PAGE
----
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1.0 F/A-22 Stealth features
2.0 Continuous curves
3.0 Planform alignment
4.0 Sawtoothed edges
5.0 Engine nozzles
6.0 Cockpit
7.0 Antennas
8.0 Paint scheme
9.0 Conclusion


 
1.0 Stealth features of the F/A-22
Taking a look at the F/A-22, quickly reveals the fundamental principles of a stealthy design as discussed earlier.


2.0 Continuous curves

The F/A-22 uses a combination of different ways to keep radar waves from bouncing back to their origin. The most sophisticated system is the use of so-called continuous curvature.

Many of of the surface shapes of the F/A-22 are curves with constantly changing radii. These scatter radar beams in all directions instead of back to the radar source. There are no right angles on the exterior of the design.

In order to calculate the curves and the effect they have on radar reflections form any point in 3D space, requires a tremendous computing power.

The first plane using this technology
  :: Equally sloped edges and continuous curvature to reduce radar echos to a minimum
extensively is the B-2 stealth bomber, also known as the flying wing.

Since computer- and software development has sky-rocketed over the past 20 years, prediction models can now be calculated quite precisely ,taking in account radar reflection versus the shape of the plane, while supporting more naturally aerodynamic shapes.


3.0 Planform alignment
The second way to keep radar waves from returning to the sending antenna, the leading and trailing edges of the wing and tail have identical sweep angles (a design technique called planform alignment).

The fuselage and canopy have sloping sides. The vertical tails are canted. The engine face is deeply hidden by a serpentine inlet duct and weapons are carried internally.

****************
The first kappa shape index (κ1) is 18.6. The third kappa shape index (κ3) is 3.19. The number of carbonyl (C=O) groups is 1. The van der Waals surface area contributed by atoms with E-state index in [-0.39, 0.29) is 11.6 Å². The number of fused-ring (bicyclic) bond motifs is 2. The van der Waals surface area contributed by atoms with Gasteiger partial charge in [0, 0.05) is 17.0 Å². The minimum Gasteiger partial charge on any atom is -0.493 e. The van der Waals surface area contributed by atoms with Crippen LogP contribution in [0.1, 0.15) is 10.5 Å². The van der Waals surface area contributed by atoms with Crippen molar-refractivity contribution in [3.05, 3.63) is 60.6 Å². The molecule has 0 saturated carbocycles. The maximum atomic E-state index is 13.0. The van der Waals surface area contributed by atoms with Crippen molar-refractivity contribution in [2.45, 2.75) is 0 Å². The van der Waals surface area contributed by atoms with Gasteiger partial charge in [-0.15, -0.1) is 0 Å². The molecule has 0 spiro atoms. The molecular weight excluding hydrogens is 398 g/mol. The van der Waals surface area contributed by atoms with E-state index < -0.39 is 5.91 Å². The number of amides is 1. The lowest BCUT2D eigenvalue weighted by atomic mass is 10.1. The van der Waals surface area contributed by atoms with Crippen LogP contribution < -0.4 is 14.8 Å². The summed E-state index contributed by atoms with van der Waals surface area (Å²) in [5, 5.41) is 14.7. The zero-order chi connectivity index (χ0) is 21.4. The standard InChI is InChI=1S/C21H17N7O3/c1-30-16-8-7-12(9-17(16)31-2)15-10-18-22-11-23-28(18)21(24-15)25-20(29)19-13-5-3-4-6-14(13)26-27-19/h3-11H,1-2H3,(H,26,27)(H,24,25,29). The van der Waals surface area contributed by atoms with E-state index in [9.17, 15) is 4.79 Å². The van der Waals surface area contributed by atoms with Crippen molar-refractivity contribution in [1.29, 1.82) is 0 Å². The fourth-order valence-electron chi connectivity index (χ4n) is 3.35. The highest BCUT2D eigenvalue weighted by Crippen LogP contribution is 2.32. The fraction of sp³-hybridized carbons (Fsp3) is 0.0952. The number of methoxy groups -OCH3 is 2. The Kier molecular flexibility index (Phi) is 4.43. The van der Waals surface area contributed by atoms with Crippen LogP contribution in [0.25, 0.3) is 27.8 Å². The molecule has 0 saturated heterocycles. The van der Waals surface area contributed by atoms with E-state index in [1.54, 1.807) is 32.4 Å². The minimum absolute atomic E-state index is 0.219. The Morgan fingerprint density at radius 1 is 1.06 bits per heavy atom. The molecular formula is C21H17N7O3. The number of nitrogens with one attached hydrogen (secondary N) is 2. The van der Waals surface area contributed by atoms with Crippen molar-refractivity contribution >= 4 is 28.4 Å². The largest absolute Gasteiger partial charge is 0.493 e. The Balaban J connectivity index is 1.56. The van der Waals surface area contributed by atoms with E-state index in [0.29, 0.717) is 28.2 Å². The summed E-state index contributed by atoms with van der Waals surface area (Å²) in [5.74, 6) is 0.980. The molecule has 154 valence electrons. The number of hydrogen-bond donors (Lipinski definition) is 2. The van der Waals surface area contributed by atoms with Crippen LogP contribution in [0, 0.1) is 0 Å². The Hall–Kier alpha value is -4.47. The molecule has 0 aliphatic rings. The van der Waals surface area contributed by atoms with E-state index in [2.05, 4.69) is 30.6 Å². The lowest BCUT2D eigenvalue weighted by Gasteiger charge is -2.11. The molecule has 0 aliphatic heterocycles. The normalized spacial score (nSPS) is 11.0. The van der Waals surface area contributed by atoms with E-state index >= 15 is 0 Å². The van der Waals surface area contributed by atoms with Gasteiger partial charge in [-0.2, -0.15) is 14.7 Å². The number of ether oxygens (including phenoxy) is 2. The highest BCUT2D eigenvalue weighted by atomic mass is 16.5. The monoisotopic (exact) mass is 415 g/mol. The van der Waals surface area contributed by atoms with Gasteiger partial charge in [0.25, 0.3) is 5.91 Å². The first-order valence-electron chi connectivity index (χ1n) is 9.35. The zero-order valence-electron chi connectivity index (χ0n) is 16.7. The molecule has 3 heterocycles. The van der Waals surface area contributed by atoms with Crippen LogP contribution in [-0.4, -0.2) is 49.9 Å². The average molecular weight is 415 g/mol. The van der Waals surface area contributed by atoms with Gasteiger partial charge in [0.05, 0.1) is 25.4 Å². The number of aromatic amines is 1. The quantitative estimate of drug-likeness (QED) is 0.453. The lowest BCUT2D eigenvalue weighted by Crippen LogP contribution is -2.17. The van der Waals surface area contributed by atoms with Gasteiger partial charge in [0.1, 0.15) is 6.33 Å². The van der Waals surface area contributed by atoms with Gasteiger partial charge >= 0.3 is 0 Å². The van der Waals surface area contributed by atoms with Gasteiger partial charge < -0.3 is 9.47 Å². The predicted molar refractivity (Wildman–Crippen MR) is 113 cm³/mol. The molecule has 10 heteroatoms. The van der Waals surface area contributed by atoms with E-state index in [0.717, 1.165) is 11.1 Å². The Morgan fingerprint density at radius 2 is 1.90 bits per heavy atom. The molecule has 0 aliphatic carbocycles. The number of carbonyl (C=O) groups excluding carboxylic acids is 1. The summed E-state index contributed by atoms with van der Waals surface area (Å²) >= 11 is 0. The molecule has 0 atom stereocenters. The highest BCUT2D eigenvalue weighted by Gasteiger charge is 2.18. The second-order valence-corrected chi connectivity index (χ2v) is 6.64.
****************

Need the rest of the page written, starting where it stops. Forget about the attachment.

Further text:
4.0 Saw-toothed edges
The F/A-22 has a low height triangle appearance from the front. This physical cross sectional view ensures a small signature from the front and low observability touches such as paint and materials, as well as little "W" shapes where straight lines might have appeared, all tend to break up the signature by absorption or redirection.

:: Detail of the F/A-22's top, showing a number of places where the w shaped edges are clearly visible

The "W" shapes are found at numerous places on the stealth aircraft. For instance, in the forefront of the cockpit glass, there is a very apparent "W" shape. This reduces the radar energy reflected during a head-on pass to the radar emitter. The "W" shape is also found on landing gear doors, engine inlets and outlets, as well as other openings.


5.0 Engine nozzles
Reduction of radar cross section of nozzles is also very important, and is complicated by high material temperatures.

The approach taken at Lockheed is to use ceramic materials.

The ceramics may be either lightweight, parasitic sheets mounted on conventional nozzle
  :: Specially shaped ceramic coated thrustvectoring nozzles of the F/A-22
structures or heavier structural materials forming saw-toothed edges.


6.0 Cockpit
The pilot's head, complete with helmet, is a major source of radar return. This effect is amplified by the returns of internal bulkheads and frame members. The solution is to design the cockpit so that its external shape conforms to good low radar cross section design rules, and then plate the glass with a film similar to that used for temperature control in commercial buildings. Here, the requirements are more stringent: it should pass at least 85% of the visible energy and reflect essentially all of the radar energy. At the same time, one would prefer not to have noticeable instrument-panel reflection during night flying.


7.0 Antennas
On-board antennas and radar systems are a major potential source of high radar visibility for two reasons. One is that it is obviously difficult to hide something that is designed to transmit with very high efficiency, so the so-called in-band radar cross section is liable to be significant. The other is that even if this problem is solved satisfactorily, the energy emitted by these systems can normally be readily detected. The work being done to reduce these signatures is classified.


8.0 Paint scheme
In order to make the F/A-22 disappear for the human eye on the ground, when in flight, special camouflage schemes have been developed. This way the plane will blend with the background sky as much as possible viewed from the bottom and disappear in the ground texture when seen from above.

:: The F/A-22's paint scheme, derived from the F-15's "Mod-Eagle" paint scheme


9.0 Conclusion
The result of all these as well as a number of un-disclosed or non mentioned measures is the F/A-22's BVR capability, meaning that it can detect, engage and kill an opponent fighter, while staying invisible itself.

 





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